...persons who are [240 S.C. 404] to take in their own right from the grantor. Hutto v. Ray, 192 S.C. 364, 6 S.E.2d 747; Woodle v. Tilghman, 234 S.C. 123, 107 S.E.2d The superadded expressions in the deed before us, from which the lower court concluded that the word 'issue' in the habendum had......
  • Bowles v. Bradley, No. 24304
    • United States
    • United States State Supreme Court of South Carolina
    • May 4, 1995
    ...Corbett v. Laurens, 26 S.C.Eq. (5 Rich.) 301 (1853); see also Bonney v. Granger, 292 S.C. 308, 356 S.E.2d 138 (1987); Woodle v. Tilghman, 234 S.C. 123, 107 S.E.2d 4 (1959). "Lineal descendants," in turn, refers to the "whole of the indefinite line of inheritable succession&qu......
  • Woodle v. Tilghman, No. 18863
    • United States
    • United States State Supreme Court of South Carolina
    • January 23, 1969
    ...1889 and probated the same year, vested an estate know as a a fee simple conditional estate in the devisee, Della Moneyham (Woodle). See 234 S.C. 123, 107 S.E.2d 4 Within the same action the plaintiffs have now served a supplemental complaint based on alleged adverse possession. There were ......
  • Smoak v. McClure, No. 17677
    • United States
    • United States State Supreme Court of South Carolina
    • July 6, 1960
    ...[236 S.C. 552] The two cases just mentioned, along with others of a similar nature, were reviewed by us recently in Woodle v. Tilghman, 234 S.C. 123, 107 S.E.2d Emphasis is also placed by appellants upon the use of the word 'and' in the habendum clause. This clause reads: 'To Ben Garris, an......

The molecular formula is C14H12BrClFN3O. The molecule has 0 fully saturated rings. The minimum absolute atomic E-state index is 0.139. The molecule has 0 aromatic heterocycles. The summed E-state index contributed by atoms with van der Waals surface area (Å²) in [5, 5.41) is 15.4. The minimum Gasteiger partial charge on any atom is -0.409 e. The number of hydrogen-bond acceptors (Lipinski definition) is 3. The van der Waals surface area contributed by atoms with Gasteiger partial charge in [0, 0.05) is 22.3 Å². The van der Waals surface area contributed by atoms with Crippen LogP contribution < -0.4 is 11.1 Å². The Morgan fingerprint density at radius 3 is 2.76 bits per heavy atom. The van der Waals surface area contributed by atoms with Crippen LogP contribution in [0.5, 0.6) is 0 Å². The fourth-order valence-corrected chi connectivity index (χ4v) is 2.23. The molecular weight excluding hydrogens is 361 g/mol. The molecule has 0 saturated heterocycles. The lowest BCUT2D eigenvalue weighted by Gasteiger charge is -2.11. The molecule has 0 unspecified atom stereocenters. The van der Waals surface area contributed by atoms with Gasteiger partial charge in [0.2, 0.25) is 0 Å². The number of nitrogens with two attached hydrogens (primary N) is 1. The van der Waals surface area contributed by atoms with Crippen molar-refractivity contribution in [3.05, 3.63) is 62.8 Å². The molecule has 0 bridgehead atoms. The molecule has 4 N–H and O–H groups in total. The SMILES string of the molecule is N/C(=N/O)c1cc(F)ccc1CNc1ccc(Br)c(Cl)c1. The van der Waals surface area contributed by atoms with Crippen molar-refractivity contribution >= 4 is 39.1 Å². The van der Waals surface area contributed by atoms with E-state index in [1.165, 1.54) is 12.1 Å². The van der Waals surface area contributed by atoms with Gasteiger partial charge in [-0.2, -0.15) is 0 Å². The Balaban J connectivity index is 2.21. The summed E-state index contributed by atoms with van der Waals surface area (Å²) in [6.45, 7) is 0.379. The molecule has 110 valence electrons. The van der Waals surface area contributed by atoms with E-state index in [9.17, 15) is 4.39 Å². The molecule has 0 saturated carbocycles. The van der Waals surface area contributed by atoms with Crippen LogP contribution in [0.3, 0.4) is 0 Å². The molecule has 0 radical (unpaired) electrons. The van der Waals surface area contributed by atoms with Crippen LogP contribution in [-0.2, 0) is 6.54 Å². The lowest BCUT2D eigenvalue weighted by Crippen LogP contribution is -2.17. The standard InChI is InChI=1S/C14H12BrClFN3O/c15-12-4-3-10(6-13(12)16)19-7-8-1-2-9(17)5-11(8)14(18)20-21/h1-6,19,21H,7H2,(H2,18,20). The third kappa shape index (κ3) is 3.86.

• Request a trial to view additional results
6 cases
  • Bethea v. Bass, No. 17930
    • United States
    • United States State Supreme Court of South Carolina
    • June 12, 1962
    ...persons who are [240 S.C. 404] to take in their own right from the grantor. Hutto v. Ray, 192 S.C. 364, 6 S.E.2d 747; Woodle v. Tilghman, 234 S.C. 123, 107 S.E.2d The superadded expressions in the deed before us, from which the lower court concluded that the word 'issue' in the habendum had......
  • Bowles v. Bradley, No. 24304
    • United States
    • United States State Supreme Court of South Carolina
    • May 4, 1995
    ...Corbett v. Laurens, 26 S.C.Eq. (5 Rich.) 301 (1853); see also Bonney v. Granger, 292 S.C. 308, 356 S.E.2d 138 (1987); Woodle v. Tilghman, 234 S.C. 123, 107 S.E.2d 4 (1959). "Lineal descendants," in turn, refers to the "whole of the indefinite line of inheritable succession&qu......
  • Woodle v. Tilghman, No. 18863
    • United States
    • United States State Supreme Court of South Carolina
    • January 23, 1969
    ...1889 and probated the same year, vested an estate know as a a fee simple conditional estate in the devisee, Della Moneyham (Woodle). See 234 S.C. 123, 107 S.E.2d 4 Within the same action the plaintiffs have now served a supplemental complaint based on alleged adverse possession. There were ......
  • Smoak v. McClure, No. 17677
    • United States
    • United States State Supreme Court of South Carolina
    • July 6, 1960
    ...[236 S.C. 552] The two cases just mentioned, along with others of a similar nature, were reviewed by us recently in Woodle v. Tilghman, 234 S.C. 123, 107 S.E.2d Emphasis is also placed by appellants upon the use of the word 'and' in the habendum clause. This clause reads: 'To Ben Garris, an......
  • Request a trial to view additional results